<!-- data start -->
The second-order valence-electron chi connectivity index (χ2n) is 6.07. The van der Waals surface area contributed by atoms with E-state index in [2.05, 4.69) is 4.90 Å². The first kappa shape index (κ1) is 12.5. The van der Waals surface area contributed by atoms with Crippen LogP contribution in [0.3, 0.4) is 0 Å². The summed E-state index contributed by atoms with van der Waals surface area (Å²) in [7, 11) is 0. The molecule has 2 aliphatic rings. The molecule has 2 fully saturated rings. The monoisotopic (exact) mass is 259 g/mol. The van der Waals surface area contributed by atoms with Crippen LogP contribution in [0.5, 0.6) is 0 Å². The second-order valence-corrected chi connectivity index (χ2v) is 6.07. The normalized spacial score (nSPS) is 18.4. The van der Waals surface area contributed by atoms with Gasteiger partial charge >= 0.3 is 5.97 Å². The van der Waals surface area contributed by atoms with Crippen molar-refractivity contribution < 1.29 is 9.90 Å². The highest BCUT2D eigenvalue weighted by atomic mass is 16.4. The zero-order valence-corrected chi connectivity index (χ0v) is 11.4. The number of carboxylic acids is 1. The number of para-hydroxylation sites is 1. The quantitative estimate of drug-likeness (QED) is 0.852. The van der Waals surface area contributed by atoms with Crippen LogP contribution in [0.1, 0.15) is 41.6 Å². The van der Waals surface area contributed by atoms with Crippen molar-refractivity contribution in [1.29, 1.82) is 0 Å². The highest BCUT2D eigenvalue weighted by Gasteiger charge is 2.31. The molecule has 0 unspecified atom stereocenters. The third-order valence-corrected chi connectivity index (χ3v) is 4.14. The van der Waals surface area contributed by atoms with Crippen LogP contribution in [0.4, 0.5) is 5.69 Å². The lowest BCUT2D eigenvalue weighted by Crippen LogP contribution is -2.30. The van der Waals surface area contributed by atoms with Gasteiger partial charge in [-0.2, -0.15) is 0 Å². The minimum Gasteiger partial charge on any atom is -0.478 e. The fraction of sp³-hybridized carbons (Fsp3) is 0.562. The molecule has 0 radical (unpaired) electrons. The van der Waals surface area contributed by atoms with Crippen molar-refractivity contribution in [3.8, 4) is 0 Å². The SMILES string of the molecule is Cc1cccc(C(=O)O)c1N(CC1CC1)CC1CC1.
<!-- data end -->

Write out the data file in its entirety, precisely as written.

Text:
The second-order valence-electron chi connectivity index (χ2n) is 6.07. The van der Waals surface area contributed by atoms with E-state index in [2.05, 4.69) is 4.90 Å². The first kappa shape index (κ1) is 12.5. The van der Waals surface area contributed by atoms with Crippen LogP contribution in [0.3, 0.4) is 0 Å². The summed E-state index contributed by atoms with van der Waals surface area (Å²) in [7, 11) is 0. The molecule has 2 aliphatic rings. The molecule has 2 fully saturated rings. The monoisotopic (exact) mass is 259 g/mol. The van der Waals surface area contributed by atoms with Crippen LogP contribution in [0.5, 0.6) is 0 Å². The second-order valence-corrected chi connectivity index (χ2v) is 6.07. The normalized spacial score (nSPS) is 18.4. The van der Waals surface area contributed by atoms with Gasteiger partial charge >= 0.3 is 5.97 Å². The van der Waals surface area contributed by atoms with Crippen molar-refractivity contribution < 1.29 is 9.90 Å². The highest BCUT2D eigenvalue weighted by atomic mass is 16.4. The zero-order valence-corrected chi connectivity index (χ0v) is 11.4. The number of carboxylic acids is 1. The number of para-hydroxylation sites is 1. The quantitative estimate of drug-likeness (QED) is 0.852. The van der Waals surface area contributed by atoms with Crippen LogP contribution in [0.1, 0.15) is 41.6 Å². The van der Waals surface area contributed by atoms with Crippen molar-refractivity contribution in [1.29, 1.82) is 0 Å². The highest BCUT2D eigenvalue weighted by Gasteiger charge is 2.31. The molecule has 0 unspecified atom stereocenters. The third-order valence-corrected chi connectivity index (χ3v) is 4.14. The van der Waals surface area contributed by atoms with Crippen LogP contribution in [0.4, 0.5) is 5.69 Å². The lowest BCUT2D eigenvalue weighted by Crippen LogP contribution is -2.30. The van der Waals surface area contributed by atoms with Gasteiger partial charge in [-0.2, -0.15) is 0 Å². The minimum Gasteiger partial charge on any atom is -0.478 e. The fraction of sp³-hybridized carbons (Fsp3) is 0.562. The molecule has 0 radical (unpaired) electrons. The van der Waals surface area contributed by atoms with Crippen molar-refractivity contribution in [3.8, 4) is 0 Å². The SMILES string of the molecule is Cc1cccc(C(=O)O)c1N(CC1CC1)CC1CC1.